Before I came to the United States from Haiti, I knew I wanted to build homes, build up people and build healthy communities. When the 2010 earthquake destroyed my family home and the homes of many others, the houses that replaced them were all blocky and uniform. The aesthetics and structure of a home are very important, especially in a third-world country, and I knew that I could do better for myself and for Haitian people.

This is when I started the long journey to becoming an international student and found a home in Kern County, where I currently study architectural drafting at Bakersfield College. I spent two weeks in a building where electricity and internet were constantly breaking down just to take the required assessment test to be eligible to apply for the F1 visa. A few days before my appointment at the embassy to apply, my appendix burst, and I had to make the decision to follow through and hopefully heal up before my appointment so that I didn’t lose my opportunity. I received a lot of support from the Barnes family, missionaries from Tehachapi who used to live in Haiti and operate the House of Moses in my country to help Haitian kids like me complete a university education.

At BC, I am blessed to have worked for several different departments, including the counseling office, Student Hub, Bridge to BC and the International Student Affairs office. International students are only allowed to work for the universities that they attend, and they need express permission from the U.S. government to do so. I’m so grateful for the opportunity to work so that I can help pay for school and supplies.

International students are important because the knowledge and perspective we bring will shape the future of America. This country is a place where people from around the world come together to build new things, and international students bring a motivated, entrepreneurial spirit that strengthens the American economy. Nearly 25 percent of all startup companies worth more than $1 billion were founded by someone who came to the U.S. as an international student, according to Forbes, and 55 percent of the country’s billion-dollar startups had at least one immigrant founder. Companies such as SpaceX, OfferUp and Eventbrite were all founded by international students.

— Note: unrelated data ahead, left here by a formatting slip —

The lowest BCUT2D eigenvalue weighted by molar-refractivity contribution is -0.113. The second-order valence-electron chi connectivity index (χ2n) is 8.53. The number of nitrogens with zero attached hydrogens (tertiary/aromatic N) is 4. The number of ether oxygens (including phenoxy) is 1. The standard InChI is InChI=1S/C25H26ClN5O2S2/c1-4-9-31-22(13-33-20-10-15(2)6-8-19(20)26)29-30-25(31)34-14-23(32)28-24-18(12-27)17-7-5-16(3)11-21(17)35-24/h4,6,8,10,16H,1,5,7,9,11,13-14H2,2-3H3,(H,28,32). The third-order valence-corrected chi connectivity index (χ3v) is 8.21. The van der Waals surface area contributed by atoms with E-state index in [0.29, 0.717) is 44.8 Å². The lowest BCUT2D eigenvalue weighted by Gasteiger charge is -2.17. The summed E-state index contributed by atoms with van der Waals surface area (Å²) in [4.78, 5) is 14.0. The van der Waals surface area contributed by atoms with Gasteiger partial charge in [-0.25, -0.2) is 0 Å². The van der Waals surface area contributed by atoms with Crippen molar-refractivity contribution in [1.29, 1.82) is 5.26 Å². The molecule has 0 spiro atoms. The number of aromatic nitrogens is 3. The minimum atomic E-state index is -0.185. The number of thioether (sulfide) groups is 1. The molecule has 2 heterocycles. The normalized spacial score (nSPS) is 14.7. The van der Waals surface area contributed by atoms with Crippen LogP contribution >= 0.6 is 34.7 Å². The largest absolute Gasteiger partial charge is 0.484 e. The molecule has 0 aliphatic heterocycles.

As much as I want to build homes, I also want to build lives. In my limited spare time, I’m part of a company called OneClick Productions that aims to elevate the talents of other young people in Haiti through the visual arts. I also participate in a Haitian nonprofit called Hope and Happiness Community Empowerment. But at the end of the day, my education is my top priority. All the years of hard work that I’ve spent to get here can’t be for nothing, and if I return to Haiti without finishing my education, I’ll be starting back at ground zero.

It’s hard to move forward and progress when you don’t have stability, and international students now have the opportunity to build that stability with ICE and Homeland Security overturning their policy on in-person instruction. International students follow all the necessary guidelines, live within the restrictions of the F1 visa, and are model citizens. Moving forward, I hope we can continue to come together and work out our differences to stay safe while bringing prosperity to our communities.

Vladimir Romilus is a Haitian international student studying architecture and architectural drafting at Bakersfield College. He was previously a student at Cerro Coso College.